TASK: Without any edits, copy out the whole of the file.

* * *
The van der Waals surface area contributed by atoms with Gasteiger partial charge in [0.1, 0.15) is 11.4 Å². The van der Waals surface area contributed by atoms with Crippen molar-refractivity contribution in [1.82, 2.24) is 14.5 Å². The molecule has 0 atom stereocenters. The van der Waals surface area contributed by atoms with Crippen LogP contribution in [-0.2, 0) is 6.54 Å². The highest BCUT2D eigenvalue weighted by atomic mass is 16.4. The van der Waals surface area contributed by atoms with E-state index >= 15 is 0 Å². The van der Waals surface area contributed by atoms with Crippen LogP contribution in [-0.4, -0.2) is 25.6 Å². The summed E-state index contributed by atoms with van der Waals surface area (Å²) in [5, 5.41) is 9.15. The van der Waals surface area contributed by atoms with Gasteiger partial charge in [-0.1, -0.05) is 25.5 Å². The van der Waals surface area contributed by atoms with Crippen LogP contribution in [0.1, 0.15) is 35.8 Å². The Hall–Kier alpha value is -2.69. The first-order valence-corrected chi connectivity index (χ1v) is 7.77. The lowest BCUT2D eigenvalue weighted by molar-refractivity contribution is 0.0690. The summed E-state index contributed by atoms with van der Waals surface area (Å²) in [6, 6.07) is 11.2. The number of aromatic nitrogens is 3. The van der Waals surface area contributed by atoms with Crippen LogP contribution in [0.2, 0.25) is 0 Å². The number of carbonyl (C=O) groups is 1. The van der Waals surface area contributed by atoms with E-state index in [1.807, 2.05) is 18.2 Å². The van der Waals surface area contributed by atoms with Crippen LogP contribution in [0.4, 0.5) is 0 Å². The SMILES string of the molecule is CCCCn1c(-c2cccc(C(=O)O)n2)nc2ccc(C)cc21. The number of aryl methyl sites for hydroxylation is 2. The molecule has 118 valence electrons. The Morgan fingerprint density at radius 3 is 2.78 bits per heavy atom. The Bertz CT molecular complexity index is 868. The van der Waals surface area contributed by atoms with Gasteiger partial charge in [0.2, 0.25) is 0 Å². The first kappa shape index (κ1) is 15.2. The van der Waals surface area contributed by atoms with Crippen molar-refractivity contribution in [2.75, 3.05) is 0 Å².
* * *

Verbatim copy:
The van der Waals surface area contributed by atoms with Gasteiger partial charge in [0.1, 0.15) is 11.4 Å². The van der Waals surface area contributed by atoms with Crippen molar-refractivity contribution in [1.82, 2.24) is 14.5 Å². The molecule has 0 atom stereocenters. The van der Waals surface area contributed by atoms with Crippen LogP contribution in [-0.2, 0) is 6.54 Å². The highest BCUT2D eigenvalue weighted by atomic mass is 16.4. The van der Waals surface area contributed by atoms with E-state index >= 15 is 0 Å². The van der Waals surface area contributed by atoms with Crippen LogP contribution in [-0.4, -0.2) is 25.6 Å². The summed E-state index contributed by atoms with van der Waals surface area (Å²) in [5, 5.41) is 9.15. The van der Waals surface area contributed by atoms with Gasteiger partial charge in [-0.1, -0.05) is 25.5 Å². The van der Waals surface area contributed by atoms with Crippen LogP contribution in [0.1, 0.15) is 35.8 Å². The Hall–Kier alpha value is -2.69. The first-order valence-corrected chi connectivity index (χ1v) is 7.77. The lowest BCUT2D eigenvalue weighted by molar-refractivity contribution is 0.0690. The summed E-state index contributed by atoms with van der Waals surface area (Å²) in [6, 6.07) is 11.2. The number of aromatic nitrogens is 3. The van der Waals surface area contributed by atoms with Crippen LogP contribution in [0.2, 0.25) is 0 Å². The number of carbonyl (C=O) groups is 1. The van der Waals surface area contributed by atoms with E-state index in [1.807, 2.05) is 18.2 Å². The van der Waals surface area contributed by atoms with Crippen LogP contribution in [0.4, 0.5) is 0 Å². The SMILES string of the molecule is CCCCn1c(-c2cccc(C(=O)O)n2)nc2ccc(C)cc21. The number of aryl methyl sites for hydroxylation is 2. The molecule has 118 valence electrons. The Morgan fingerprint density at radius 3 is 2.78 bits per heavy atom. The Bertz CT molecular complexity index is 868. The van der Waals surface area contributed by atoms with Gasteiger partial charge in [0.2, 0.25) is 0 Å². The first kappa shape index (κ1) is 15.2. The van der Waals surface area contributed by atoms with Crippen molar-refractivity contribution in [2.75, 3.05) is 0 Å².